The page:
Thursday, January 12, 2017

State of the Art of Small Spacecraft Technology

State of the Art of Small Spacecraft Technology
Nasa, 12 January 2017

This website provides an overview of the current state of the art of small spacecraft technology. It was first commissioned by NASA’s Small Spacecraft Technology Program (SSTP) in mid-2013 in response to the rapid growth in interest in using small spacecraft for many types of missions in Earth orbit and beyond, and further revised in mid-2015. In 2016 the decision was taken to migrate from a written report to an online website.

Friday, September 30, 2016

Making space rocket fuel from water could drive a power revolution on Earth

Making space rocket fuel from water could drive a power revolution on Earth
Phys.Org, 28 September 2016

Researchers led by NASA's former chief technologist are hoping to launch a satellite carrying water as the source of its fuel. The team from Cornell University, guided by Mason Peck, want their device to become the first shoebox-sized "CubeSat" to orbit the moon, while demonstrating the potential of water as a source of spacecraft fuel. It's a safe, stable substance that's relatively common even in space, but could also find greater use here on Earth as we search for alternatives to fossil fuels.

Saturday, September 24, 2016

Small Turbopump Research: Satellite Propellant Pump Research

Satellite Propellant Pump Research
NASA NTRS, Nov 01, 2005

NASA Glenn initiated a satellite propellant pump technology demonstration program. The goal was to demonstrate the technologies for a 60 percent efficient pump at 1 gpm flow rate and 500 psia pressure rise. The pump design and analysis used the in-house developed computer codes named PUMPA and HPUMP3D. The requirements lead to a 4-stage impeller type pump design with a tip diameter of 0.54 inches and a rotational speed of 57,000 rpm. Analyses indicated that flow cavitation was not a problem in the design. Since the flow was incompressible, the stages were identical. Only the 2-stage pump was designed, fabricated, assembled, and tested for demonstration. Water was selected as the surrogate fluid for hydrazine in this program. Complete mechanical design including stress and dynamic analyses were conducted. The pump was driven by an electric motor directly coupled to the impellers. Runs up to 57,000 rpm were conducted, where a pressure rise of 200 psia at a flow rate of 0.8 gpm was measured to validate the design effort.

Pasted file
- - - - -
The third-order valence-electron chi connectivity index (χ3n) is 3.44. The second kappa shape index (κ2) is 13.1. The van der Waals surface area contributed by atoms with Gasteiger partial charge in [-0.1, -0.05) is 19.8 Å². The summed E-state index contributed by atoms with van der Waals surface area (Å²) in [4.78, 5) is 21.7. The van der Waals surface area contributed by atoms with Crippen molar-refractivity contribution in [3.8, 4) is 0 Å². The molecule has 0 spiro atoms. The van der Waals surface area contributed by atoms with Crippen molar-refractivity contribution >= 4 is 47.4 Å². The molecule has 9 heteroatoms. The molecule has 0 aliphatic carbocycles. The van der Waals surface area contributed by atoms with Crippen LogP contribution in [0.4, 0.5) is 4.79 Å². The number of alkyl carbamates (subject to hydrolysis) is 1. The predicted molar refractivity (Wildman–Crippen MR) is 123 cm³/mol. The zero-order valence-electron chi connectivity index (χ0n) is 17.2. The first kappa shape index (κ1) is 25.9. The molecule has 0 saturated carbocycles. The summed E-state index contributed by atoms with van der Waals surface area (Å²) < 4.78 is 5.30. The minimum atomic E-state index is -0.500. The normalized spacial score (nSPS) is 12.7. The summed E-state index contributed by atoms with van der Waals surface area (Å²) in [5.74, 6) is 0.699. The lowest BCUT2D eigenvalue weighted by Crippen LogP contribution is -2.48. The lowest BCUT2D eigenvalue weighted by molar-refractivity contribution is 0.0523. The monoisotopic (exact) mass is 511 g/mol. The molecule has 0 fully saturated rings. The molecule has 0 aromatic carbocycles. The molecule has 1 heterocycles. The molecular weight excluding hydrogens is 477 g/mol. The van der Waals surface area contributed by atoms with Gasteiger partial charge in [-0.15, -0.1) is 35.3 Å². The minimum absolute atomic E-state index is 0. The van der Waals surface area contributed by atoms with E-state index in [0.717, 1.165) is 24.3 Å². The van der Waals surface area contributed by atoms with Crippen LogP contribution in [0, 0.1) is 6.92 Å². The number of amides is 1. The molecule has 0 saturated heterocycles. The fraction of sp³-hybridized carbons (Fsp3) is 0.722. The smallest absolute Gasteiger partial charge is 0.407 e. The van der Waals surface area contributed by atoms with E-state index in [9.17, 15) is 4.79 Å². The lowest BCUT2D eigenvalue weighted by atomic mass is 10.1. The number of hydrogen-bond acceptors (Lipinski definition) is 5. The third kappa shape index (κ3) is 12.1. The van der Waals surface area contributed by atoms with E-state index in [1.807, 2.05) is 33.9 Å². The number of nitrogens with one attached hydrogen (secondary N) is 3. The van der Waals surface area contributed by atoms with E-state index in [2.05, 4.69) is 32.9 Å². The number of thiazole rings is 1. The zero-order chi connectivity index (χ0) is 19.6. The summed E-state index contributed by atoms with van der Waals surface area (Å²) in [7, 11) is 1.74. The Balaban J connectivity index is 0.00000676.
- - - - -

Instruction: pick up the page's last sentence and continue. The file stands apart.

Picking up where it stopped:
Sunday, August 21, 2016

The Race to Build a Smaller Rocket

The Race to Build a Smaller Rocket
Science Friday, 19 August 2016

There’s a new space race afoot. You may not have heard of it because the competition is so much smaller than the one that took place between the United States and the Soviet Union in the 1960s. And this time around, NASA isn’t even a contestant. Today’s space race is playing out among private companies competing to build tiny rockets.

Friday, August 5, 2016

Small Innovative Launcher for Europe

Small Innovative Launcher for Europe, 5 August 2016

The objectives of the SMILE project are to design a concept for an innovative, cost-effective European launcher for small satellites up to 50 kg and a Europe-based launch facility at And√łya, Norway. SMILE targets both the market for education and in-orbit demonstration, and commercial, scientific and governmental missions. It is Europe’s ambition to gain independent access to space for small satellites.

Sunday, June 26, 2016

Video: James Logan, MD - Living on Mars

James Logan, MD - Living on Mars
YouTube, Jan 26, 2016

Titled: Living on Mars: Medical Realities of the Red Planet (or any other virtually airless celestial body with no magnetosphere). This fascinating video highlights problems humans will face in living long term in space.

Wednesday, June 8, 2016

In fact: After reuse trial, long flight ahead

In fact: After reuse trial, long flight ahead
Indian Express, 27 May 2016

The excitement over the success of the RLV is deserved, but ISRO has done this twice before. The cost benefits of a reusable launch vehicle remain uncertain, and the challenges before ISRO huge.